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Preserving a family business from one generation to the next

Family businesses are a vital part of the economy in Minnesota and the nation as a whole. In fact, family businesses are responsible for as much as half the nation's gross domestic product, according to some studies. They're also responsible for about 60 percent of American jobs, and about 80 percent of new jobs being created.

However, about two-thirds of these family businesses don't survive the handoff between generations. According to one recent survey, more than half the owners of family businesses said they did not expect their business to survive once it passed to the next generation.

One reason so many of these businesses fall apart after one generation is that the next generations develop disputes among themselves. If the previous generation didn't leave explicit plans about how the succession of business leadership should go-and sometimes even when it did-one individual or one wing of the family may attempt to take control for itself.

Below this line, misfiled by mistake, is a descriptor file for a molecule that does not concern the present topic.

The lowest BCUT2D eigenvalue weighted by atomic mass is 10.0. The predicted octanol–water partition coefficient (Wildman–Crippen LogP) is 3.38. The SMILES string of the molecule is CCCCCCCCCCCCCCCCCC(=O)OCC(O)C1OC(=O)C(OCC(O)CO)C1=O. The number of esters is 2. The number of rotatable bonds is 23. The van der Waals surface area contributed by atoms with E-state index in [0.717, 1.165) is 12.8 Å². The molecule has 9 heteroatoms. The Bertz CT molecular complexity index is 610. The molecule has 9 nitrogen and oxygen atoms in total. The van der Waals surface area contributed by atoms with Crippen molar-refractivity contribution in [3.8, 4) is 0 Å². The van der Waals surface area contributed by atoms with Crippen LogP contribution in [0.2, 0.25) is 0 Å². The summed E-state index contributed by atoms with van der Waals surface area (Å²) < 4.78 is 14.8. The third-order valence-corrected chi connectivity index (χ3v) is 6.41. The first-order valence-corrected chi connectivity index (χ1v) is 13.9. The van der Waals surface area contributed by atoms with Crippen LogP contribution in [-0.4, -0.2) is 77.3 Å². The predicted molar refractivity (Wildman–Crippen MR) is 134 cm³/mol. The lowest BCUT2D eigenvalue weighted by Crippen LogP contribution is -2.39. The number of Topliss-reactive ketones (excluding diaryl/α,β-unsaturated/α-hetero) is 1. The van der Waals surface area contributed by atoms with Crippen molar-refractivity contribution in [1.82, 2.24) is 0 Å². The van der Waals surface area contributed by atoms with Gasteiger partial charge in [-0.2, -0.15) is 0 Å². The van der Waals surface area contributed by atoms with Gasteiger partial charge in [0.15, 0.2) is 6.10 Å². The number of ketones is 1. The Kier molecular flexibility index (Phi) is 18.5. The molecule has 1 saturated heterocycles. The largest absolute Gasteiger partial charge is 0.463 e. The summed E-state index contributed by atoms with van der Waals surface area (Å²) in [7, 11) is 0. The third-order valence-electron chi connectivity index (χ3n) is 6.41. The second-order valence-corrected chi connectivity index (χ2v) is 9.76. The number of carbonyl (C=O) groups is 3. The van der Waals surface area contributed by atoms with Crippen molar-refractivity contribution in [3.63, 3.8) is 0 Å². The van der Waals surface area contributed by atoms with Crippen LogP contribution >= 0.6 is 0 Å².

There are ways to minimize this kind of conflict. The founding generation can leave explicit instructions and outline the roles for family members within the business. It may be possible to outline the dispute resolution process within business documents or even estate planning documents such as a will.

It's important for Minnesota business owners to plan carefully for how to pass on their businesses after they retire or pass away. And it's important for those who are embroiled in disputes over their family business to get help standing up for their interests. A family business is a great thing to pass on to heirs and beneficiaries. With appropriate planning and strong legal action when necessary, these businesses may be preserved into the third generation and beyond.

Source: Forbes, "5 steps to create a viable succession plan for your family business," Michael Evans, Aug. 28, 2013

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Mason & Helmers
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